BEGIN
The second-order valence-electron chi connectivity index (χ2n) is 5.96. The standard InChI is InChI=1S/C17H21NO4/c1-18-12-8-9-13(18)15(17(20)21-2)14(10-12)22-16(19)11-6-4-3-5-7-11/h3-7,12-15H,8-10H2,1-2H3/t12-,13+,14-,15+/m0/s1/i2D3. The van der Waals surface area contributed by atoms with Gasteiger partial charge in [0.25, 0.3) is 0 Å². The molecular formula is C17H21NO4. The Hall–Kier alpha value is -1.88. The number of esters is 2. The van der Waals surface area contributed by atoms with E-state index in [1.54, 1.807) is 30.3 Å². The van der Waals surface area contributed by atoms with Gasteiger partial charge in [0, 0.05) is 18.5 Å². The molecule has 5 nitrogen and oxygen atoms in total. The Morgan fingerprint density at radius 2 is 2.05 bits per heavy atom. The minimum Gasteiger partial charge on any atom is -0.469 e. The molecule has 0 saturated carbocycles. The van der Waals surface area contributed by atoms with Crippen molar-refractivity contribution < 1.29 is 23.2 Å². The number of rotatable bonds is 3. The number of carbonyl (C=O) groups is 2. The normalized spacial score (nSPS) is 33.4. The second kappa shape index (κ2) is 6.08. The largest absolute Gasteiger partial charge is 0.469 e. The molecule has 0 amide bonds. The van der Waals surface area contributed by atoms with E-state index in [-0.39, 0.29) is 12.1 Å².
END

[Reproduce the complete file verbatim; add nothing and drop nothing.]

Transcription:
The second-order valence-electron chi connectivity index (χ2n) is 5.96. The standard InChI is InChI=1S/C17H21NO4/c1-18-12-8-9-13(18)15(17(20)21-2)14(10-12)22-16(19)11-6-4-3-5-7-11/h3-7,12-15H,8-10H2,1-2H3/t12-,13+,14-,15+/m0/s1/i2D3. The van der Waals surface area contributed by atoms with Gasteiger partial charge in [0.25, 0.3) is 0 Å². The molecular formula is C17H21NO4. The Hall–Kier alpha value is -1.88. The number of esters is 2. The van der Waals surface area contributed by atoms with E-state index in [1.54, 1.807) is 30.3 Å². The van der Waals surface area contributed by atoms with Gasteiger partial charge in [0, 0.05) is 18.5 Å². The molecule has 5 nitrogen and oxygen atoms in total. The Morgan fingerprint density at radius 2 is 2.05 bits per heavy atom. The minimum Gasteiger partial charge on any atom is -0.469 e. The molecule has 0 saturated carbocycles. The van der Waals surface area contributed by atoms with Crippen molar-refractivity contribution < 1.29 is 23.2 Å². The number of rotatable bonds is 3. The number of carbonyl (C=O) groups is 2. The normalized spacial score (nSPS) is 33.4. The second kappa shape index (κ2) is 6.08. The largest absolute Gasteiger partial charge is 0.469 e. The molecule has 0 amide bonds. The van der Waals surface area contributed by atoms with E-state index in [-0.39, 0.29) is 12.1 Å².